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Defining Talent: Three Conflicting Beliefs and How to Navigate Your Natural Abilities

Defining Talent: Three Conflicting Beliefs and How to Navigate Your Natural Abilities

In search of a meaningful, happy, and successful career, I've found that many professionals seeking career changes are on a quest to discover their unique talents. However, most find themselves cracking their heads with little clues.

There are two reasons why such seemingly easy tasks are actually challenging: First, there is a vague understanding of the definition of talent and the confusing interchangeable use of its related terms, such as skills, strengths, aptitudes, and personalities. Second, as a result, there are conflicting beliefs about where talent comes from.

I've observed many deem they are born with certain talents defined by certain genes, which are hard to decode. Others believe we are all born with very few natural talents, as any talent can be developed with great efforts.

Let’s tackle these fundamental questions about talent - one of the biggest pieces in your career pivot puzzle - so you can embark on your career-changing journey with more confidence and clarity.

1) "Everyone is born with certain talents" vs. "Talents are the pure results of hard work."

According to Tom Rath, author of StrengthsFinder 2.0, talent is a natural way of thinking, feeling, or behaving, and when talent is combined with investment of time to practice, it becomes your strength.

Similarly, psychologist Dean Keith Simonton says talent is a "package of personal characteristics" that helps you acquire expertise or enhance your performance quickly. Psychologist Angela Duckworth also acknowledges the existence of natural abilities and emphasizes the importance of "grit" in relation to talent, the idea that perseverance might be more critical than your natural abilities.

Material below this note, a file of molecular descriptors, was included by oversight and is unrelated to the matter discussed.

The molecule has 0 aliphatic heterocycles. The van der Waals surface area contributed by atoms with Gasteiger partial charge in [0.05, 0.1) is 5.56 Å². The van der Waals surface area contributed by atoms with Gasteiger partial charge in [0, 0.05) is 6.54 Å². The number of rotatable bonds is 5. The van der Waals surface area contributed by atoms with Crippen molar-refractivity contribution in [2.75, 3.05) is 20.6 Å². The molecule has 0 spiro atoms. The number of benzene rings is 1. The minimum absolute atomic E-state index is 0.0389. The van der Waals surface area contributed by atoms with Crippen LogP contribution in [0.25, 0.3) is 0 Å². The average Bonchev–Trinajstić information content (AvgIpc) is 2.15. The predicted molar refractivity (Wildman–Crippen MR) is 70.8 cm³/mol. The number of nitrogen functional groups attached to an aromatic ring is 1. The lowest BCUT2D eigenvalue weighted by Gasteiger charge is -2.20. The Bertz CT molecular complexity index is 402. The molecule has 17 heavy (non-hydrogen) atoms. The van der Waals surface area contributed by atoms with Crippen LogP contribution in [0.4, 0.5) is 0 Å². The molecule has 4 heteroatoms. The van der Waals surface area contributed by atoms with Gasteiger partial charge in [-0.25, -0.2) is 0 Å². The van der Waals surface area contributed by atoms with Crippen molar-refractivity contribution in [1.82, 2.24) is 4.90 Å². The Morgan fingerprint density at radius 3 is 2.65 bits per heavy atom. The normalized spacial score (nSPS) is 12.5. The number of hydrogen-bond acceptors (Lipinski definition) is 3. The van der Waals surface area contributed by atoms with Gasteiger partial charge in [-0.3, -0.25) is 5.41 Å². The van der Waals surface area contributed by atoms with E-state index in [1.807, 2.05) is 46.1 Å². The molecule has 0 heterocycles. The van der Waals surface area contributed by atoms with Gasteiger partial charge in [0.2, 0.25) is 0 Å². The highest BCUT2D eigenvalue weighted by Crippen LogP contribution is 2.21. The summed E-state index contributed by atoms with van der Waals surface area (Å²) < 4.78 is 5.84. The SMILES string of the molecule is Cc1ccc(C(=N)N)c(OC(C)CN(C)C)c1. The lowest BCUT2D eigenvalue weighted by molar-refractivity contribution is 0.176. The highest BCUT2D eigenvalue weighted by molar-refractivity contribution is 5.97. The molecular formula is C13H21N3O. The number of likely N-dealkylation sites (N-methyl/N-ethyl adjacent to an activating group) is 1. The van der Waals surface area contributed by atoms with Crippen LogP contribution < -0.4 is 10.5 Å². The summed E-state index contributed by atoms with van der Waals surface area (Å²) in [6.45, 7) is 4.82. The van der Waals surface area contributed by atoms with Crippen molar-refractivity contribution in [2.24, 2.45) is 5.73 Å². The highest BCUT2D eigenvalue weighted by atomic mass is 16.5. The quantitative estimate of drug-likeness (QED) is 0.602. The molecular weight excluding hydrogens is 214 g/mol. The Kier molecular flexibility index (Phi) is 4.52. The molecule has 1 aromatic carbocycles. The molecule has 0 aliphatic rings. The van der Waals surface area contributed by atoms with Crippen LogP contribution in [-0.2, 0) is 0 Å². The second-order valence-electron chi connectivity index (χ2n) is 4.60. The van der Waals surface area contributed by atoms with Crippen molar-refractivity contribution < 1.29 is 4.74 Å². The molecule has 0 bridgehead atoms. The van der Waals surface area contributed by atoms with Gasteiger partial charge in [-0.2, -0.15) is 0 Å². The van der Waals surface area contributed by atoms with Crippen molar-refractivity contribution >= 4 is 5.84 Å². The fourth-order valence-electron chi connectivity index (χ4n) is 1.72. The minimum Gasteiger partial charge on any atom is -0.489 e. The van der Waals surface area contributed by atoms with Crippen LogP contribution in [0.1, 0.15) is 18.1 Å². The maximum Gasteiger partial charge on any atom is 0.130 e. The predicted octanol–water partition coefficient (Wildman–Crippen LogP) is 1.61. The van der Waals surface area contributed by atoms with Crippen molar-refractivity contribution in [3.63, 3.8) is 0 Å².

From my perspective, what all of these varying perspectives have in common is that talent is a set of characteristics you are naturally endowed with that gives you the aptitude for and enjoyment of certain activities. Talent, in this sense, is only the starting point. It informs that you have the potential to be great at something, and in order to be truly great at it, you need to put in hard work.

If someone says you are talented at painting, what that would mean in this instance is that you are not born immediately being great at it, but with an aptitude for colors and visuals. Exposure and dedicated practice over time made you a skilled artist. Similarly, when I am said to be talented at coaching, that doesn’t mean I carry the “coaching” genes, but rather, the traits that form my coaching skill, such as connecting with and developing people.

Therefore, to happily perform at your peak in a role of your choice, focus your time, energy, and efforts on the aspects of the job (and even opportunities beyond the job) that tap on your natural talents to strengthen your talents, thus making them your brand and unleashing the whole you.

If you are in human resources and one of your unique gifts is communication, hone on employee communication. If you are a software engineer and your talent is visual creativity, consider a related hobby.